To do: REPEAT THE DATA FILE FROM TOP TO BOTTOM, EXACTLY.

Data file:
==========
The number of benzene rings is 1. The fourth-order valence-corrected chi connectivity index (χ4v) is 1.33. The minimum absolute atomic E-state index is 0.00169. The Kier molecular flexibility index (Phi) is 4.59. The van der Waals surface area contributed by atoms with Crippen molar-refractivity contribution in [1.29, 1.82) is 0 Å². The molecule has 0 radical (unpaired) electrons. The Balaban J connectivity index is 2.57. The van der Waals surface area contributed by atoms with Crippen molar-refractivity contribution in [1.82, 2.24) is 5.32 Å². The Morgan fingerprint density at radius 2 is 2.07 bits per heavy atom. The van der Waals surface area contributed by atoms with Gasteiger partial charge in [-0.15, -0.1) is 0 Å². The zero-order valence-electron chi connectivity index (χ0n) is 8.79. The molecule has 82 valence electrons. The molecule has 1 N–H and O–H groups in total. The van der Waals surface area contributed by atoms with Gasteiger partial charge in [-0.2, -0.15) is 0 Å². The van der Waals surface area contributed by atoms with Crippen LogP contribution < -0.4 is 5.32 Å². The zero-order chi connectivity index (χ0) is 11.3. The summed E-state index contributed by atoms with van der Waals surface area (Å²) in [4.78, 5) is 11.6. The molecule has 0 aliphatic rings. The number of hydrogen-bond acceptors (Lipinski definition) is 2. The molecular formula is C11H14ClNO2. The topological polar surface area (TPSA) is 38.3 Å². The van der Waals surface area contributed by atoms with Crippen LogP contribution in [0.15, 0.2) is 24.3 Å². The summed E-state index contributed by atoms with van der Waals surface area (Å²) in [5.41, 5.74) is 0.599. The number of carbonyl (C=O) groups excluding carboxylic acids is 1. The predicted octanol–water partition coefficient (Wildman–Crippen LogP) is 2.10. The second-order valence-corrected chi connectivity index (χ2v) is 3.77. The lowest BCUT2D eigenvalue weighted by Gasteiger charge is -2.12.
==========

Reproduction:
The number of benzene rings is 1. The fourth-order valence-corrected chi connectivity index (χ4v) is 1.33. The minimum absolute atomic E-state index is 0.00169. The Kier molecular flexibility index (Phi) is 4.59. The van der Waals surface area contributed by atoms with Crippen molar-refractivity contribution in [1.29, 1.82) is 0 Å². The molecule has 0 radical (unpaired) electrons. The Balaban J connectivity index is 2.57. The van der Waals surface area contributed by atoms with Crippen molar-refractivity contribution in [1.82, 2.24) is 5.32 Å². The Morgan fingerprint density at radius 2 is 2.07 bits per heavy atom. The van der Waals surface area contributed by atoms with Gasteiger partial charge in [-0.15, -0.1) is 0 Å². The zero-order valence-electron chi connectivity index (χ0n) is 8.79. The molecule has 82 valence electrons. The molecule has 1 N–H and O–H groups in total. The van der Waals surface area contributed by atoms with Gasteiger partial charge in [-0.2, -0.15) is 0 Å². The van der Waals surface area contributed by atoms with Crippen LogP contribution < -0.4 is 5.32 Å². The zero-order chi connectivity index (χ0) is 11.3. The summed E-state index contributed by atoms with van der Waals surface area (Å²) in [4.78, 5) is 11.6. The molecule has 0 aliphatic rings. The number of hydrogen-bond acceptors (Lipinski definition) is 2. The molecular formula is C11H14ClNO2. The topological polar surface area (TPSA) is 38.3 Å². The van der Waals surface area contributed by atoms with Crippen LogP contribution in [0.15, 0.2) is 24.3 Å². The summed E-state index contributed by atoms with van der Waals surface area (Å²) in [5.41, 5.74) is 0.599. The number of carbonyl (C=O) groups excluding carboxylic acids is 1. The predicted octanol–water partition coefficient (Wildman–Crippen LogP) is 2.10. The second-order valence-corrected chi connectivity index (χ2v) is 3.77. The lowest BCUT2D eigenvalue weighted by Gasteiger charge is -2.12.